Chuvakin: So Nick, got anything to add?
Godfrey: Phil said it spot on I think. One thing I'll add is the period of transition for the CISO is pretty daunting as well. There's even if you can understand and accept that the end state of being cloud native is better as Phil said. You know, there's no CISO that I've ever met that feel that they're work here is done, you know managing their current environments and the current complexities and the technical and the threats and everything. And so they're already very, very busy and what transitioning to the cloud means in some respects is instead of having that mess to manage, that complexity to manage, you've also now got a new control paradigm and new control planes to oversee as well, the cloud and on-premise concurrently, and you may have that for some period of time before you get to a majority cloud-based environment. So that's quite a daunting thing for a CISO to work through I think
Peacock: That makes a ton of sense, and Nick, the next question's for you. Aside from perhaps some therapy for the years of accumulated cloud trauma, what your advice for a CISO who wants to migrate to the cloud using a more traditional approach? Like, what would you say to somebody who's trying to do a lift and shift?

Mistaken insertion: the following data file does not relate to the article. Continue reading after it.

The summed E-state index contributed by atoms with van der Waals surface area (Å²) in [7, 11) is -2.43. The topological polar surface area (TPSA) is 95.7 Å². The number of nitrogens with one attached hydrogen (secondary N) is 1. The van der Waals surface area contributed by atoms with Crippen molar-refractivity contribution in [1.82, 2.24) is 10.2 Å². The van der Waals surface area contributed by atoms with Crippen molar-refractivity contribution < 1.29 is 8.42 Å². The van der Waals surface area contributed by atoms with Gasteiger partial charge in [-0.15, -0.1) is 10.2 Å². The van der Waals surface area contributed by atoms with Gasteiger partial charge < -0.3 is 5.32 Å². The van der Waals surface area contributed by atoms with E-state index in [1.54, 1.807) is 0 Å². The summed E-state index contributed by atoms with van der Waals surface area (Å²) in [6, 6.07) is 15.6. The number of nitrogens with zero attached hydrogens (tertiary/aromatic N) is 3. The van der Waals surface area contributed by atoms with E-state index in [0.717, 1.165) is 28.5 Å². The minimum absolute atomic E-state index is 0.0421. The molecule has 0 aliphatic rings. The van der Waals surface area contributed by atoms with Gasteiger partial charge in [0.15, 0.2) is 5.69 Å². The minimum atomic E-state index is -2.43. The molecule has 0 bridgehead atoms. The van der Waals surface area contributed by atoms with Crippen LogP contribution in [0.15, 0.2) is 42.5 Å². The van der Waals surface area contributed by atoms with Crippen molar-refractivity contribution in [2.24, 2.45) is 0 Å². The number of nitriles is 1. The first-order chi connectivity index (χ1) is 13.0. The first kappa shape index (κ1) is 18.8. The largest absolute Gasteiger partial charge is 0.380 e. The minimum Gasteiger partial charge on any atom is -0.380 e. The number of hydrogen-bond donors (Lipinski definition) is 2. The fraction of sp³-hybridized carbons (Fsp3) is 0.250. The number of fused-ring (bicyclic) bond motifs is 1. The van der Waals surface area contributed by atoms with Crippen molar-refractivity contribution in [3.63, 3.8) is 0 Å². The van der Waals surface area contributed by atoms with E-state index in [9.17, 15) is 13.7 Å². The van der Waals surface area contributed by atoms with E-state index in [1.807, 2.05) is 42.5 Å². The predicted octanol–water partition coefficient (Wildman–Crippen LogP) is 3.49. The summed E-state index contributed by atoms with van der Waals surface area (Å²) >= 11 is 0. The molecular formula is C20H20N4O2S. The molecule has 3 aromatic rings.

Godfrey: Irrespective of what you think the approach is, I think the first thing that the CISO has gotta do is kinda look up and out at what's actually gonna be going on within their wider company. All right, so what's driving the cloud migrations is often a kinda a digital transformation of some shape or form and all the benefits you get from a digital transformation in terms of the changes to the way business products and services are delivered and the speed and iteration around that and as part of all of that, the IT organization is trying to move to a more agile way of delivering IT and higher release frequencies and cycles. And so when you start thinking about what's gonna happen there with those parts of the businesses and where the IT functions and when the infrastructure in my environment is now just code that's declared into the cloud rather than physical stuff that's managed, as a security leader, you think you need to be thinking what are the consequences of those trained years on the security organization and security operating model. And if you try and apply existing, you know, sometimes highly centralized security operating models and security techniques and approaches to that, you'll get potentially one of two bad outcomes. The first being the organization becomes overly constrained in its use of cloud, and we don't realize the benefits of cloud in terms of speech and agility and responsiveness to the customers in the markets. And the other is you get circumventive and the organization starts doing cloud in kind of less safe ways. So you've gotta take a step back and understand what's going to be going on around you and how that's gonna have a bearing on you. Once you understand that, then you can start thinking about, you know, your old model and your operating model and, you know, to give you one example of the types of things that you need to think about in many CISO functions they'll be a team that [inaudible] they do pen tests of an application before its deployed. It's a good independent check and balance, and in traditional IT, delivery approach is like kind of hand off process doesn't really matter 'cause the whole life cycle of delivering IT is longer and slower. Arguably, in a cloud-enabled IT team with an active team, they're wanting to release that application much more frequently, and so having a kinda centralized pen test team with a handshake is not necessarily gonna get them where they want to. So you might need to be thinking about how you move the pen testing function people, tools, and everyone else back into the active team so that it's done right at the point at which it needs to be done. That's kinda your already operating model, and then once you've figured out that at a higher level, you can get into the tools and the techniques and the skills you need, and you can focus more on designing the right control environments to enable that federated approach to security, and you can focus on building higher quality assurance approaches so you can validate that what's in the cloud has been through those security and control gates and that the configurations are the configurations you expected to see. So at the end of the day is your team structure, shape, and operating models going to evolve because of the nature of what's going on with the business and IT functions and you need to double down on making sure that the design of the controls is such that you can operate them in that more federated fashion and that you've got a very, very solid approach to the assurance of the security in the cloud driven through the data that you can discover about that cloud environment compared to what you would've expected to see.